- ItemTargeting the Microtubule-Network Rescues CTL Killing Efficiency in Dense 3D Matrices(Lausanne : Frontiers Media, 2021) Zhao, Renping; Zhou, Xiangda; Khan, Essak S.; Alansary, Dalia; Friedmann, Kim S.; Yang, Wenjuan; Schwarz, Eva C.; Del Campo, Aránzazu; Hoth, Markus; Qu, BinEfficacy of cytotoxic T lymphocyte (CTL)-based immunotherapy is still unsatisfactory against solid tumors, which are frequently characterized by condensed extracellular matrix. Here, using a unique 3D killing assay, we identify that the killing efficiency of primary human CTLs is substantially impaired in dense collagen matrices. Although the expression of cytotoxic proteins in CTLs remained intact in dense collagen, CTL motility was largely compromised. Using light-sheet microscopy, we found that persistence and velocity of CTL migration was influenced by the stiffness and porosity of the 3D matrix. Notably, 3D CTL velocity was strongly correlated with their nuclear deformability, which was enhanced by disruption of the microtubule network especially in dense matrices. Concomitantly, CTL migration, search efficiency, and killing efficiency in dense collagen were significantly increased in microtubule-perturbed CTLs. In addition, the chemotherapeutically used microtubule inhibitor vinblastine drastically enhanced CTL killing efficiency in dense collagen. Together, our findings suggest targeting the microtubule network as a promising strategy to enhance efficacy of CTL-based immunotherapy against solid tumors, especially stiff solid tumors.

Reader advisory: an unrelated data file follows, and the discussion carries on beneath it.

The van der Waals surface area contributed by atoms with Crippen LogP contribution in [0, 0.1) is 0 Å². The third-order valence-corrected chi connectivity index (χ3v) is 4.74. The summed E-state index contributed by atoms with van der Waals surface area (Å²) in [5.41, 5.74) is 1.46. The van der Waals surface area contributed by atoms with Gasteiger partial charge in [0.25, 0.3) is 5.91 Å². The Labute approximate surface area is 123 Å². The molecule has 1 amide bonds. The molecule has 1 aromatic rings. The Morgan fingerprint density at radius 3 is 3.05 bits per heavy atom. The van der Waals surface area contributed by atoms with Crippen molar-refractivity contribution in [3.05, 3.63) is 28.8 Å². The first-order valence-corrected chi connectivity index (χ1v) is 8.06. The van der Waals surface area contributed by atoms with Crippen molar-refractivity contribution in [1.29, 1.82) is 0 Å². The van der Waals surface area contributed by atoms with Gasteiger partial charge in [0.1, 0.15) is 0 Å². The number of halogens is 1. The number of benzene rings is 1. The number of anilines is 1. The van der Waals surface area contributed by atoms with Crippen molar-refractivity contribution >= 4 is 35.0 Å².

- ItemUnspecific CTL Killing Is Enhanced by High Glucose via TNF-Related Apoptosis-Inducing Ligand(Lausanne : Frontiers Media, 2022) Yang, Wenjuan; Denger, Andreas; Diener, Caroline; Küppers, Frederic; Soriano-Baguet, Leticia; Schäfer, Gertrud; Yanamandra, Archana K.; Zhao, Renping; Knörck, Arne; Schwarz, Eva C.; Hart, Martin; Lammert, Frank; Roma, Leticia Prates; Brenner, Dirk; Christidis, Grigorios; Helms, Volkhard; Meese, Eckart; Hoth, Markus; Qu, BinTNF-related apoptosis inducing ligand (TRAIL) is expressed on cytotoxic T lymphocytes (CTLs) and TRAIL is linked to progression of diabetes. However, the impact of high glucose on TRAIL expression and its related killing function in CTLs still remains largely elusive. Here, we report that TRAIL is substantially up-regulated in CTLs in environments with high glucose (HG) both in vitro and in vivo. Non-mitochondrial reactive oxygen species, NFκB and PI3K/Akt are essential in HG-induced TRAIL upregulation in CTLs. TRAILhigh CTLs induce apoptosis of pancreatic beta cell line 1.4E7. Treatment with metformin and vitamin D reduces HG-enhanced expression of TRAIL in CTLs and coherently protects 1.4E7 cells from TRAIL-mediated apoptosis. Our work suggests that HG-induced TRAILhigh CTLs might contribute to the destruction of pancreatic beta cells in a hyperglycemia condition.